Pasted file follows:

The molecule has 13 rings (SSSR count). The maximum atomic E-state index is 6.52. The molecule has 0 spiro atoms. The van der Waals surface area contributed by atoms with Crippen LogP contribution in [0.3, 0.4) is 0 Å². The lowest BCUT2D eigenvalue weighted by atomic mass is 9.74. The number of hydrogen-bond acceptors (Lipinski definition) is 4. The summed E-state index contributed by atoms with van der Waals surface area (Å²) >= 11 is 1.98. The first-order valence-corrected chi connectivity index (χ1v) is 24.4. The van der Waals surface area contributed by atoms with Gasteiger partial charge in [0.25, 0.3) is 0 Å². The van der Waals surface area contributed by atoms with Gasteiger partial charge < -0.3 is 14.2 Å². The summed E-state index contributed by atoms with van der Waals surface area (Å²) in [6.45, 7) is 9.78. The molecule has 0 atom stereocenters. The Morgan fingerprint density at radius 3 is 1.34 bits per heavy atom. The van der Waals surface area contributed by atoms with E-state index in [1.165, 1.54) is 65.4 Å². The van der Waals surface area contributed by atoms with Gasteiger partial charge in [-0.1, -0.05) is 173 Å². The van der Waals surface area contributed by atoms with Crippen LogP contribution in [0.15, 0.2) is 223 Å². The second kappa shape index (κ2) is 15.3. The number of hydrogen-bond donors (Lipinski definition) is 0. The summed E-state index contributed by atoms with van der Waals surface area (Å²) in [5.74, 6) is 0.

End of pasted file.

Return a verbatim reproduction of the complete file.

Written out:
The molecule has 13 rings (SSSR count). The maximum atomic E-state index is 6.52. The molecule has 0 spiro atoms. The van der Waals surface area contributed by atoms with Crippen LogP contribution in [0.3, 0.4) is 0 Å². The lowest BCUT2D eigenvalue weighted by atomic mass is 9.74. The number of hydrogen-bond acceptors (Lipinski definition) is 4. The summed E-state index contributed by atoms with van der Waals surface area (Å²) >= 11 is 1.98. The first-order valence-corrected chi connectivity index (χ1v) is 24.4. The van der Waals surface area contributed by atoms with Gasteiger partial charge in [0.25, 0.3) is 0 Å². The van der Waals surface area contributed by atoms with Gasteiger partial charge < -0.3 is 14.2 Å². The summed E-state index contributed by atoms with van der Waals surface area (Å²) in [6.45, 7) is 9.78. The molecule has 0 atom stereocenters. The Morgan fingerprint density at radius 3 is 1.34 bits per heavy atom. The van der Waals surface area contributed by atoms with E-state index in [1.165, 1.54) is 65.4 Å². The van der Waals surface area contributed by atoms with Gasteiger partial charge in [-0.1, -0.05) is 173 Å². The van der Waals surface area contributed by atoms with Crippen LogP contribution in [0.15, 0.2) is 223 Å². The second kappa shape index (κ2) is 15.3. The number of hydrogen-bond donors (Lipinski definition) is 0. The summed E-state index contributed by atoms with van der Waals surface area (Å²) in [5.74, 6) is 0.